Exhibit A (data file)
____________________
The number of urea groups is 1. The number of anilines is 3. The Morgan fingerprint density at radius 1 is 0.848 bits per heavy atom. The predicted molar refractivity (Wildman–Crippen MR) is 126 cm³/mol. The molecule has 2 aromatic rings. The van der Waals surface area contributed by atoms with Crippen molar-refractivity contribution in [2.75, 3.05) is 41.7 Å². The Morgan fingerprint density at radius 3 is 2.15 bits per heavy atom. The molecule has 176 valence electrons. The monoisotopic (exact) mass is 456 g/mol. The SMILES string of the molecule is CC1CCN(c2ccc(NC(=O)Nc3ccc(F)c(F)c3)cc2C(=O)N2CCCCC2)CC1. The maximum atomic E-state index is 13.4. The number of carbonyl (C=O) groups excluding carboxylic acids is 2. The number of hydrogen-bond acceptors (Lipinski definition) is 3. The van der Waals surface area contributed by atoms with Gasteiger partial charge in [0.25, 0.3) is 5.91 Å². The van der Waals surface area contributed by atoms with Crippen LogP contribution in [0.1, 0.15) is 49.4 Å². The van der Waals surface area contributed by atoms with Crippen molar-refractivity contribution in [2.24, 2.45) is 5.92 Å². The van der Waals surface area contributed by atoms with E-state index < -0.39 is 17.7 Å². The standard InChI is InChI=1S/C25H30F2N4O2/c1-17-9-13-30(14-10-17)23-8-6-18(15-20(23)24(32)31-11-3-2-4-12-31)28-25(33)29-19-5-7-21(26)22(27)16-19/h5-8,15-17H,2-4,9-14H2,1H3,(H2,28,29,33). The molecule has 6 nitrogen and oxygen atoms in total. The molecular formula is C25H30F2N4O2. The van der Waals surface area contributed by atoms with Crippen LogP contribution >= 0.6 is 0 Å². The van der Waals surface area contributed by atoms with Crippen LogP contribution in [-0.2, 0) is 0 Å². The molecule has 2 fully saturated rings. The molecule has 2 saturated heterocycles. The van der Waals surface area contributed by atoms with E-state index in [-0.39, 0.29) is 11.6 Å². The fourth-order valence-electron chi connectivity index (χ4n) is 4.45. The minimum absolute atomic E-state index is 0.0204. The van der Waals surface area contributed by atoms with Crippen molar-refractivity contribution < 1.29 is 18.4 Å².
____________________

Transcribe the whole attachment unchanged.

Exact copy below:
The number of urea groups is 1. The number of anilines is 3. The Morgan fingerprint density at radius 1 is 0.848 bits per heavy atom. The predicted molar refractivity (Wildman–Crippen MR) is 126 cm³/mol. The molecule has 2 aromatic rings. The van der Waals surface area contributed by atoms with Crippen molar-refractivity contribution in [2.75, 3.05) is 41.7 Å². The Morgan fingerprint density at radius 3 is 2.15 bits per heavy atom. The molecule has 176 valence electrons. The monoisotopic (exact) mass is 456 g/mol. The SMILES string of the molecule is CC1CCN(c2ccc(NC(=O)Nc3ccc(F)c(F)c3)cc2C(=O)N2CCCCC2)CC1. The maximum atomic E-state index is 13.4. The number of carbonyl (C=O) groups excluding carboxylic acids is 2. The number of hydrogen-bond acceptors (Lipinski definition) is 3. The van der Waals surface area contributed by atoms with Gasteiger partial charge in [0.25, 0.3) is 5.91 Å². The van der Waals surface area contributed by atoms with Crippen LogP contribution in [0.1, 0.15) is 49.4 Å². The van der Waals surface area contributed by atoms with Crippen molar-refractivity contribution in [2.24, 2.45) is 5.92 Å². The van der Waals surface area contributed by atoms with E-state index < -0.39 is 17.7 Å². The standard InChI is InChI=1S/C25H30F2N4O2/c1-17-9-13-30(14-10-17)23-8-6-18(15-20(23)24(32)31-11-3-2-4-12-31)28-25(33)29-19-5-7-21(26)22(27)16-19/h5-8,15-17H,2-4,9-14H2,1H3,(H2,28,29,33). The molecule has 6 nitrogen and oxygen atoms in total. The molecular formula is C25H30F2N4O2. The van der Waals surface area contributed by atoms with Crippen LogP contribution >= 0.6 is 0 Å². The van der Waals surface area contributed by atoms with Crippen LogP contribution in [-0.2, 0) is 0 Å². The molecule has 2 fully saturated rings. The molecule has 2 saturated heterocycles. The van der Waals surface area contributed by atoms with E-state index in [-0.39, 0.29) is 11.6 Å². The fourth-order valence-electron chi connectivity index (χ4n) is 4.45. The minimum absolute atomic E-state index is 0.0204. The van der Waals surface area contributed by atoms with Crippen molar-refractivity contribution < 1.29 is 18.4 Å².